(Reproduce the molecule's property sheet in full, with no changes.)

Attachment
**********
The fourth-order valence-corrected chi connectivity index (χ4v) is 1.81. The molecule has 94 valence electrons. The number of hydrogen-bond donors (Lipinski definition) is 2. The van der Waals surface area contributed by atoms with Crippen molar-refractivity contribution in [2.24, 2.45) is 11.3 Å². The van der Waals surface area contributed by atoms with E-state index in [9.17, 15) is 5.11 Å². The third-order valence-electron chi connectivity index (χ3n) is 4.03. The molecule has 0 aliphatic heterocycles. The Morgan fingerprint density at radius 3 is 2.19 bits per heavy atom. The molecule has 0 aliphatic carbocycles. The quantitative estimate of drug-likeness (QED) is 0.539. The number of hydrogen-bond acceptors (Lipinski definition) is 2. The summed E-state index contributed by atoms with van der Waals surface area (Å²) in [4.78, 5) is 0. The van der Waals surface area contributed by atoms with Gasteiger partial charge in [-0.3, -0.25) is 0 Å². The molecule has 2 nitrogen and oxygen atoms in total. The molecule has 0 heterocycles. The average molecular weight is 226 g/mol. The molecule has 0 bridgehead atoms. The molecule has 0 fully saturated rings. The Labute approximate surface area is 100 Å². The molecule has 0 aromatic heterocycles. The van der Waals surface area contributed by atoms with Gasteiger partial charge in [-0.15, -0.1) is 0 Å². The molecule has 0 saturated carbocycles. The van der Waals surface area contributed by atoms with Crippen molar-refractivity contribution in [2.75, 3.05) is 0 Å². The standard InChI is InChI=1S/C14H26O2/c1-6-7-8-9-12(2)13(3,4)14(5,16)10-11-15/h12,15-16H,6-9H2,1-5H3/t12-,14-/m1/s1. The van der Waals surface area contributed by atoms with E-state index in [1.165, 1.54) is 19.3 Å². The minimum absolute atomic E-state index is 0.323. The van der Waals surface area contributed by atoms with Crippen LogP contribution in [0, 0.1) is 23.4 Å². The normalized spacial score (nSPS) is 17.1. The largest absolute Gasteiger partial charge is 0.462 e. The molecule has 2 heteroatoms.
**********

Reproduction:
The fourth-order valence-corrected chi connectivity index (χ4v) is 1.81. The molecule has 94 valence electrons. The number of hydrogen-bond donors (Lipinski definition) is 2. The van der Waals surface area contributed by atoms with Crippen molar-refractivity contribution in [2.24, 2.45) is 11.3 Å². The van der Waals surface area contributed by atoms with E-state index in [9.17, 15) is 5.11 Å². The third-order valence-electron chi connectivity index (χ3n) is 4.03. The molecule has 0 aliphatic heterocycles. The Morgan fingerprint density at radius 3 is 2.19 bits per heavy atom. The molecule has 0 aliphatic carbocycles. The quantitative estimate of drug-likeness (QED) is 0.539. The number of hydrogen-bond acceptors (Lipinski definition) is 2. The summed E-state index contributed by atoms with van der Waals surface area (Å²) in [4.78, 5) is 0. The van der Waals surface area contributed by atoms with Gasteiger partial charge in [-0.3, -0.25) is 0 Å². The molecule has 2 nitrogen and oxygen atoms in total. The molecule has 0 heterocycles. The average molecular weight is 226 g/mol. The molecule has 0 bridgehead atoms. The molecule has 0 fully saturated rings. The Labute approximate surface area is 100 Å². The molecule has 0 aromatic heterocycles. The van der Waals surface area contributed by atoms with Gasteiger partial charge in [-0.15, -0.1) is 0 Å². The molecule has 0 saturated carbocycles. The van der Waals surface area contributed by atoms with Crippen molar-refractivity contribution in [2.75, 3.05) is 0 Å². The standard InChI is InChI=1S/C14H26O2/c1-6-7-8-9-12(2)13(3,4)14(5,16)10-11-15/h12,15-16H,6-9H2,1-5H3/t12-,14-/m1/s1. The van der Waals surface area contributed by atoms with E-state index in [1.165, 1.54) is 19.3 Å². The minimum absolute atomic E-state index is 0.323. The van der Waals surface area contributed by atoms with Crippen LogP contribution in [0, 0.1) is 23.4 Å². The normalized spacial score (nSPS) is 17.1. The largest absolute Gasteiger partial charge is 0.462 e. The molecule has 2 heteroatoms.